News & Events
8 Books That Let You Travel the World from Your Armchair
21st April, 2020
Books can transport you anywhere in the world. From Singapore to Chile, Russia to Uganda, we’ve got books that will let you travel the globe without leaving your armchair.
1. How We Disappeared
by Jing-Jing Lee
LONGLISTED FOR THE WOMEN’S PRIZE FOR FICTION 2020
LONGLISTED FOR THE WALTER SCOTT PRIZE FOR HISTORICAL FICTION 2020
Weaving together two timelines and two life-changing secrets, and shining a light on the little-known story of Singapore’s comfort women during the Second World War, How We Disappeared is an evocative, profoundly moving and utterly dazzling novel heralding the arrival of a new literary star.
Find out more about How We Disappeared here.
by Paulina Flores (translated by Megan McDowell)
From the dusty backstreets of Santiago and the sun-baked alleyways of impoverished fishing villages to the dark stairwells of urban apartment blocks, in these stories Paulina Flores paints an intimate picture of a world in which the shadow of humiliation, of delusion, seduction and sabotage, is never far away. This is a Chile we seldom see in fiction.
‘Every once in a while one encounters a new voice and thinks: they will last.’ El País
Find out more about Humiliation here.
3. Footnotes: A Journey Round Britain in the Company of Great Writers
by Peter Fiennes
Through past and present, the country and the city, Footnotes is a unique exploration of the British Isles through an amused and literary lens, by the author of Oak and Ash and Thorn, a Guardian Best Book of the Year.
‘Marvellously quotable… Fiennes’ literary journey makes for a provocative and engaging book.’ – Financial Times
Find out more about Footnotes here.
4. In the Shadow of Wolves
by Alvydas Šlepikas (translated by Romas Kinka)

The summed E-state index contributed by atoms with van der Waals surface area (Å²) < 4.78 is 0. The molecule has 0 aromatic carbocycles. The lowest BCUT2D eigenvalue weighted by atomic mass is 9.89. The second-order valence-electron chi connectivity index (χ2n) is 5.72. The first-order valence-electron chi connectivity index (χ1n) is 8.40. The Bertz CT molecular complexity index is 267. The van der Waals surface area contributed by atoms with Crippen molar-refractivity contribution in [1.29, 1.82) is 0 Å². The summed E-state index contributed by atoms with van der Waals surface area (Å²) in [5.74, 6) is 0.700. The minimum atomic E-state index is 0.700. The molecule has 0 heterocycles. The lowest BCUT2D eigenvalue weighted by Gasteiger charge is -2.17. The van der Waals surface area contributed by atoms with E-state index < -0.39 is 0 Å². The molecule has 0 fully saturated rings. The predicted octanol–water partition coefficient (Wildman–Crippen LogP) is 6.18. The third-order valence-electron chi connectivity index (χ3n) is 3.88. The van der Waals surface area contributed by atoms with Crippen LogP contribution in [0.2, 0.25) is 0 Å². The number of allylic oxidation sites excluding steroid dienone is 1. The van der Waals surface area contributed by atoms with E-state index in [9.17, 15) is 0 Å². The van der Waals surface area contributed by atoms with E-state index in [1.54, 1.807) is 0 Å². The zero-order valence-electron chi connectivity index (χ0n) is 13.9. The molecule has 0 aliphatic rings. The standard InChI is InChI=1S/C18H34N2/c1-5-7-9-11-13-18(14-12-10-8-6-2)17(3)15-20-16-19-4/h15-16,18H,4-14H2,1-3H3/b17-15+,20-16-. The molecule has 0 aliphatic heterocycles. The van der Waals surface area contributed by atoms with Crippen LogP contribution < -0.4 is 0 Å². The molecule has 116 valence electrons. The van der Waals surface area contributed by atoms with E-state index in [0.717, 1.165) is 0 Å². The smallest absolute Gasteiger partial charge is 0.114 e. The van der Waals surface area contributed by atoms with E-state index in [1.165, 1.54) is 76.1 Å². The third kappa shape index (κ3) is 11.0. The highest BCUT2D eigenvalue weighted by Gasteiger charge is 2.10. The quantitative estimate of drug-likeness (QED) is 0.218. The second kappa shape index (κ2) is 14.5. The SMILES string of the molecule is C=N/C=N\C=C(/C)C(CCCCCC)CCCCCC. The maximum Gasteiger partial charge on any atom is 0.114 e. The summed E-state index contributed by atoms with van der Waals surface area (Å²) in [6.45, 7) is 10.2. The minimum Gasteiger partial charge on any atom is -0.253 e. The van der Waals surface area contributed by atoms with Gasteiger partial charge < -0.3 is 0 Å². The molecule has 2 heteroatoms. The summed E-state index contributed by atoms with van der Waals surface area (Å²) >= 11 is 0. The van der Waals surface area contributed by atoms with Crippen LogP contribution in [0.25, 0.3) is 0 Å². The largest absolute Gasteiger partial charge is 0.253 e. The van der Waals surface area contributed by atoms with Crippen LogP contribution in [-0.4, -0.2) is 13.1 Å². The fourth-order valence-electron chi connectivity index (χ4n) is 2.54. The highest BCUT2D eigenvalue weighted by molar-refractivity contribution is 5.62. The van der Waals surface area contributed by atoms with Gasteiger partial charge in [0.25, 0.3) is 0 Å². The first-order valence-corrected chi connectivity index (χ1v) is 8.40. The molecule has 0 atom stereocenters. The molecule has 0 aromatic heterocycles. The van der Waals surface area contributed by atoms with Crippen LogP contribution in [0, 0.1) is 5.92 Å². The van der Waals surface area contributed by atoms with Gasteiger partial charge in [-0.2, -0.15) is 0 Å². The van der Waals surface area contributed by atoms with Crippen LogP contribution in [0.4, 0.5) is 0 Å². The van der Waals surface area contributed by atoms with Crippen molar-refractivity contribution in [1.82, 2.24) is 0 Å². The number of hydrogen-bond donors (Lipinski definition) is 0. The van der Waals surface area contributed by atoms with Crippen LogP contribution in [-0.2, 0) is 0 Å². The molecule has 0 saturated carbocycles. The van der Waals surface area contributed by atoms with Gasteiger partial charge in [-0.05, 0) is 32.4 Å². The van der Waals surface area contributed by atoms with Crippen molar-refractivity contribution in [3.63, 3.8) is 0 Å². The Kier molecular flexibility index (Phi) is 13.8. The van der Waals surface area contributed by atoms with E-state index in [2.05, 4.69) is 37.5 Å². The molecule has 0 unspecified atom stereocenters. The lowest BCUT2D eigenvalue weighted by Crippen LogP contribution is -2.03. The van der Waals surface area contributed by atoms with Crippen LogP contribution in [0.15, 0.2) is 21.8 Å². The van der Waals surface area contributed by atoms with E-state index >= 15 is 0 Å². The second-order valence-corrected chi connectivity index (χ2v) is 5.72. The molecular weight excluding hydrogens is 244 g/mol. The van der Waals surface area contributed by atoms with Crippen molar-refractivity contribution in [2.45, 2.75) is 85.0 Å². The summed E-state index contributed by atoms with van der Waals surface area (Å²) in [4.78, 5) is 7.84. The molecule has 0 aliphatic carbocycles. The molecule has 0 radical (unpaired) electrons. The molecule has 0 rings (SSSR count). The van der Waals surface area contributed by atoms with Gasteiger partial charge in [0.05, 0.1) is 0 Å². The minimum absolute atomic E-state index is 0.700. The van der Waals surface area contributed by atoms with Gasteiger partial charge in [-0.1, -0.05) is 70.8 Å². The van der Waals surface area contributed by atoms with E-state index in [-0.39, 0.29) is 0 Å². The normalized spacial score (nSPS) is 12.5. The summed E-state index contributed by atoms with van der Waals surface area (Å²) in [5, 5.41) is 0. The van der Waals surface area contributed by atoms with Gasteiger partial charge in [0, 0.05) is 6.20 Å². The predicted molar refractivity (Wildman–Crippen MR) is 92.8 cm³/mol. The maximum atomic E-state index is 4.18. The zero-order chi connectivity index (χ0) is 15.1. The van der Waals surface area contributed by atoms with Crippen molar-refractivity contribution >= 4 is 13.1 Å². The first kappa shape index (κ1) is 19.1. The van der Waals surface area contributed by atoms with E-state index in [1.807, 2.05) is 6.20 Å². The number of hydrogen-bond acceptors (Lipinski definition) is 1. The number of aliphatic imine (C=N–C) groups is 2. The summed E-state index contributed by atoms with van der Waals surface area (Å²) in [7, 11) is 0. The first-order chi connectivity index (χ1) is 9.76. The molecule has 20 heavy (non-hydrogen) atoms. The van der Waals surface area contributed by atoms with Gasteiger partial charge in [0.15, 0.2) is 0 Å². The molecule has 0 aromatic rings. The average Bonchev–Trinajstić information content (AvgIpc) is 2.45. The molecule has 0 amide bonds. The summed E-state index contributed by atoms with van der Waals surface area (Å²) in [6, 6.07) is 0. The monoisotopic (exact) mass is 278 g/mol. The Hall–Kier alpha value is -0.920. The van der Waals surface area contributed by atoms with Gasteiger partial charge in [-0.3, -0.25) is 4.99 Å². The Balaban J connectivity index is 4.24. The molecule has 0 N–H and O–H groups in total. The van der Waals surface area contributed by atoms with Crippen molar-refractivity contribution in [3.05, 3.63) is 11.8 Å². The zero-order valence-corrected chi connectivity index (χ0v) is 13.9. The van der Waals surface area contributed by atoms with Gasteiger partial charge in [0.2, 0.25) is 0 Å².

As victorious Russian troops sweep across East Prussia, a group of desperate children face a new battle. Confronted by critical food shortages and the onset of a bitterly cold winter, these ‘wolf children’ secretly cross the border into Lithuania. In a world still reeling from the devastation of war, the children must risk everything to survive.
In the Shadow of Wolves is a story of resilience, devastation and, ultimately, hope. Based on meticulous research, Alvydas Šlepikas’s stunningly powerful debut novel has won over readers and critics across the world.
‘This novel’s unflinching portrait of a forgotten tragedy is haunting.’ The Times, Best New Historical Fiction
Find out more about In the Shadow of Wolves here.
5. Things that Fall from the Sky
by Selja Ahava (translated by Emily and Fleur Jeremiah)
A young girl loses her mother when a block of ice falls from the sky. A woman wins the jackpot twice. A man is struck by lightning four times. Coincidence? Or something more?
Selja Ahava, one of Finland’s best-loved novelists, weaves these stories together in an unforgettable, one-of-a-kind fable about the twists and turns that can define a lifetime.
‘Leaves other tales told from a child’s-eye view in the dust… An intricate and tender novel.’ Literary Review
Find out more about Things that Fall from the Sky here.
by Jennifer Nansubuga Makumbi
The year is 1750. Kintu Kidda sets out for the capital to pledge allegiance to the new leader of the Buganda kingdom.
In this epic tale of fate, fortune and legacy, Jennifer Makumbi vibrantly brings to life this corner of Africa and this colourful family as she reimagines the history of Uganda through the cursed bloodline of the Kintu clan.
SHORTLISTED FOR AN EDWARD STANFORD TRAVEL WRITING AWARD 2019
LONGLISTED FOR THE ETISALAT PRIZE FOR DEBUT AFRICAN FICTION
Find out more about Kintu here.
7. The Van Apfel Girls Are Gone
by Felicity McLean
Australia, 1992. The hottest summer on record.
We lost all three girls that summer. Let them slip away like the words of some half-remembered song and when one came back, she wasn’t the one we were trying to recall to begin with.
Now, years later, Tikka has returned home and is beginning to piece together what really happened. The summer that shaped her. The girls she couldn’t forget.
‘A coming-of-age drama as much as a crime story, this isn’t a book for those who like things wrapped up neatly, but readers who enjoy something haunting, atmospheric and genuinely mysterious have a treat in store.’ Guardian
Find out more about The Van Apfel Girls Are Gone here.
8. Frankenstein in Baghdad
by Ahmed Saadawi (translated by Jonathan Wright)
From the rubble-strewn streets of US-occupied Baghdad, Hadi collects body parts from the dead, which he stitches together to form a corpse. Frankenstein in Baghdad brilliantly captures the horror and black humour of a city at war.
‘Saadawi leavens his satirical horror with dark humour, stitching his novel together with the same lurching vitality as his title character’s monstrous body to vividly evoke his own dismembered country.’ Guardian Books of the Year
WINNER OF THE INTERNATIONAL PRIZE FOR ARABIC FICTION
SHORTLISTED FOR THE MAN BOOKER INTERNATIONAL PRIZE 2018
Find out more about Frankenstein in Baghdad here.